• Vagus X: hypernasal, nasal emission, vocal fold paralysis (breathiness, monoloudness), dysphagia
    • Accessory XI: no direct effects on speech, shoulder/head droop
    • Hypoglossal XII: imprecise artic of sounds that depend on tongue movement
  16. ataxic dysarthria
    • Caused by damage to cerebellum. Volitional movements are slow & awkward.
    • Speech characteristics: drunkin speech; impaired force, timing & amplitude of movements; irregular artic breakdown; alternate b/w normal & hypernal speech
  17. hypokinetic dysarthria
    • Caused by damage in & around basal ganglia; associated with degenerative disordered (parkinson’s disease)
    • Speech characteristics: slow initation of volitional speech movements (bradykinesia); rigidity of speech muscles; tremor in speech & respiration muscles; strainied & breathy voice quality, soft, quiet speech; highly variable artic, periods of suddenly rushed speech, & long periods of silence.
  18. hyperkinetic dysarthria
    • Commonly caused by damage to basal ganglia; key feature- involuntary movements.
    • Fast Hyperkinesia (study only Chorea): rapid, unpatterened, unsustained involuntary movements of the trunk, limb, face, tongue, diaphragm [huntington’s chorea]
    • Slow Hyperkinesia (study only Athetosis): continuous, arrhythmic, slow & writhing type of movements that cease during the sleep. Although usually seen in limbs, the muscles of  face, neck & tongue may be affected. [cerebral palsy]
    • Speech characteristics of this type: prolonged intervals b/w consonants; excessive variation in loudness; abnormal silent intervals; variable stress patterns; irregular artic breakdown; sudden forced inspiration-expiration
  19. mixed dysarthria
    Caused by combo of neurologic events or diseases that affect more than one system. Combo of spastic & flaccid is common. Each person will be diff with a diff combo of symptoms.
  20. apraxia
    Apraxia of Speech AOS
    • means action. Motor planning is impaired. 
    • A motor speech disorder in which planning of speech movements are impaired. During motor planning stage, the phonological units corresponding to the planned utterance are converted into motor plans. can co-occur with (broca’s) aphasia & orofacial apraxia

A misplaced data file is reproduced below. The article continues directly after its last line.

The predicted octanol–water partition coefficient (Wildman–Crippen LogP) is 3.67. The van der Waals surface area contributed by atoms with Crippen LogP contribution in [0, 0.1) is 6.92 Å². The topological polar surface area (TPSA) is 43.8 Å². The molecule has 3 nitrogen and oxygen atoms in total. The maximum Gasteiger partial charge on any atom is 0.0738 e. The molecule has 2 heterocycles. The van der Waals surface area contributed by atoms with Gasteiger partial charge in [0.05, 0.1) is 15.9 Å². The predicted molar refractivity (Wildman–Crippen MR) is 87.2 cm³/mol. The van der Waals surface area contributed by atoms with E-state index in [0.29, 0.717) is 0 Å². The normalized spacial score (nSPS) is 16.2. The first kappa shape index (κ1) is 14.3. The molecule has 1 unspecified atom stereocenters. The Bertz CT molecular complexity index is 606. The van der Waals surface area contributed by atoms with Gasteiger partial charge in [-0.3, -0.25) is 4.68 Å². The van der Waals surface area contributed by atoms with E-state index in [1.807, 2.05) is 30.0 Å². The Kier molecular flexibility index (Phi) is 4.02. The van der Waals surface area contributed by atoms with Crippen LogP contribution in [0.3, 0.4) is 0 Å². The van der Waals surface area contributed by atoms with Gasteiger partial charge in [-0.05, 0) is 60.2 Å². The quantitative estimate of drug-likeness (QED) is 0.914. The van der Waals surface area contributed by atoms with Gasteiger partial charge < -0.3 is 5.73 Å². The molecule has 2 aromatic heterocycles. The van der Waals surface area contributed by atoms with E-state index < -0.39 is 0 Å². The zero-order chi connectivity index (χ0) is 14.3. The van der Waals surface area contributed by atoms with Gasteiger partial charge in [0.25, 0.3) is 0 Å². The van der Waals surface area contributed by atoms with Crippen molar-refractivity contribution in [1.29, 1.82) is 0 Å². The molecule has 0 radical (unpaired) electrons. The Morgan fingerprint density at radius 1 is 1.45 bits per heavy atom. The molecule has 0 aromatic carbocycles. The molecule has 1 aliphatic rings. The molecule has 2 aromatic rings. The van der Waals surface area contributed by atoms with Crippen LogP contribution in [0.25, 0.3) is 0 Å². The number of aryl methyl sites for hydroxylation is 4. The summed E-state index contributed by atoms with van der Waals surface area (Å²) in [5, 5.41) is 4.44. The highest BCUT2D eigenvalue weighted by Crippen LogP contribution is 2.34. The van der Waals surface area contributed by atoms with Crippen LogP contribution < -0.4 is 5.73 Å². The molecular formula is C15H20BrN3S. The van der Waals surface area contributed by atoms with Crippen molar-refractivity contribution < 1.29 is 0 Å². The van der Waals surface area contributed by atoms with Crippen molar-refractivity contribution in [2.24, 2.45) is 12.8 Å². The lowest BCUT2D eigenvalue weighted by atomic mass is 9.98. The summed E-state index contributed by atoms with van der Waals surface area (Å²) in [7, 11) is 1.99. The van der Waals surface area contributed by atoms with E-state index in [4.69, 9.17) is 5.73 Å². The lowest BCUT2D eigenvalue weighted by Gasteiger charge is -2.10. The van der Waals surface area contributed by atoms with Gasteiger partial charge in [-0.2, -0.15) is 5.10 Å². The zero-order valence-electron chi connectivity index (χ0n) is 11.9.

21. AOS types
    AOS causes
    • Aka verbal apraxia. Childhood apracia of speech (CAS), developmental apraxia of speech DAS, developmental verbal dyspraxia DVD; acquired apraxia of speech. Causes in children usually unknown 
    • Vascular (stroke is leading cause of apraxia in adults); degenerative; traumatic; tumor; other (seizure disorder, multiple causes). Neuropathology: usually a pathologic condition in lang-dominant hemisphere; damage usually in posterior frontal lobe, around broca’s area; damage can sometimes be in parietal lobe
  22. AOS speech characteristics
    • Highly variable errors (hallmark feature- inconsistency in errors); groping during speech; occasional instances of error-free fluent speech. Artic error patterns: substitution errors most common; clusters are more commonly misarticulated; affricates & fricatives are commonly misarticulated; consonant errors more common than vowel errors; syllable transpositions; errors increase as word length increases.
    • Prosody (rate, stress) is usually affected due to artic errors & groping, & attempts to avoid errors
    • Fluency is affected due to false starts, syllable repeptitions, attempts to avoid errors & groping
    • Influence of task: automatic speech (counting, days of week) may be more fluent (& less erroneous) than more thoughtful speech; errors in both imitative & spontaneous speech responses; higher error rate for nonsense words than meaningful words
  23. oral mechanism exam
    • Trigeminal (V): observe jaw at rest, biting, lateral movemnt of jaw, opening mouth, say /pa ta ka/ repeatedly
    • Facial (VII): observe face at rest, smile, raise eyebrows, puff cheeks, closing eyes tightly, frowning